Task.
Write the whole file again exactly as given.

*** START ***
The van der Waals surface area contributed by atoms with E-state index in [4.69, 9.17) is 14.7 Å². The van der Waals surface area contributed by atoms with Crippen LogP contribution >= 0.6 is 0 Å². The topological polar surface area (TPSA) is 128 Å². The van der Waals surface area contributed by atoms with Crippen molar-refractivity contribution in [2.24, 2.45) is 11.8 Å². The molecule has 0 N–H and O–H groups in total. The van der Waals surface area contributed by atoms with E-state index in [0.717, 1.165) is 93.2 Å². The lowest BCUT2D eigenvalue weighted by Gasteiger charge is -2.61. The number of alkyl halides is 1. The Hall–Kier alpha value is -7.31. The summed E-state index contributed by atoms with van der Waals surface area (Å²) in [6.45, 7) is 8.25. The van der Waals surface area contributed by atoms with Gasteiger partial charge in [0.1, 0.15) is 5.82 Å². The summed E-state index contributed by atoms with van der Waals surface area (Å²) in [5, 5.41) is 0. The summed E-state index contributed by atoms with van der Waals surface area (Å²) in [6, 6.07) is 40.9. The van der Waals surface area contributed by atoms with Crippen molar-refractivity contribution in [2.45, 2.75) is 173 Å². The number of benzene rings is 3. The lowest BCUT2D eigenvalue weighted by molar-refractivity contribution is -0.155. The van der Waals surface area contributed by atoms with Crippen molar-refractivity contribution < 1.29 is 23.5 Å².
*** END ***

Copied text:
The van der Waals surface area contributed by atoms with E-state index in [4.69, 9.17) is 14.7 Å². The van der Waals surface area contributed by atoms with Crippen LogP contribution >= 0.6 is 0 Å². The topological polar surface area (TPSA) is 128 Å². The van der Waals surface area contributed by atoms with Crippen molar-refractivity contribution in [2.24, 2.45) is 11.8 Å². The molecule has 0 N–H and O–H groups in total. The van der Waals surface area contributed by atoms with E-state index in [0.717, 1.165) is 93.2 Å². The lowest BCUT2D eigenvalue weighted by Gasteiger charge is -2.61. The number of alkyl halides is 1. The Hall–Kier alpha value is -7.31. The summed E-state index contributed by atoms with van der Waals surface area (Å²) in [6.45, 7) is 8.25. The van der Waals surface area contributed by atoms with Gasteiger partial charge in [0.1, 0.15) is 5.82 Å². The summed E-state index contributed by atoms with van der Waals surface area (Å²) in [5, 5.41) is 0. The summed E-state index contributed by atoms with van der Waals surface area (Å²) in [6, 6.07) is 40.9. The van der Waals surface area contributed by atoms with Crippen molar-refractivity contribution in [2.45, 2.75) is 173 Å². The number of benzene rings is 3. The lowest BCUT2D eigenvalue weighted by molar-refractivity contribution is -0.155. The van der Waals surface area contributed by atoms with Crippen molar-refractivity contribution < 1.29 is 23.5 Å².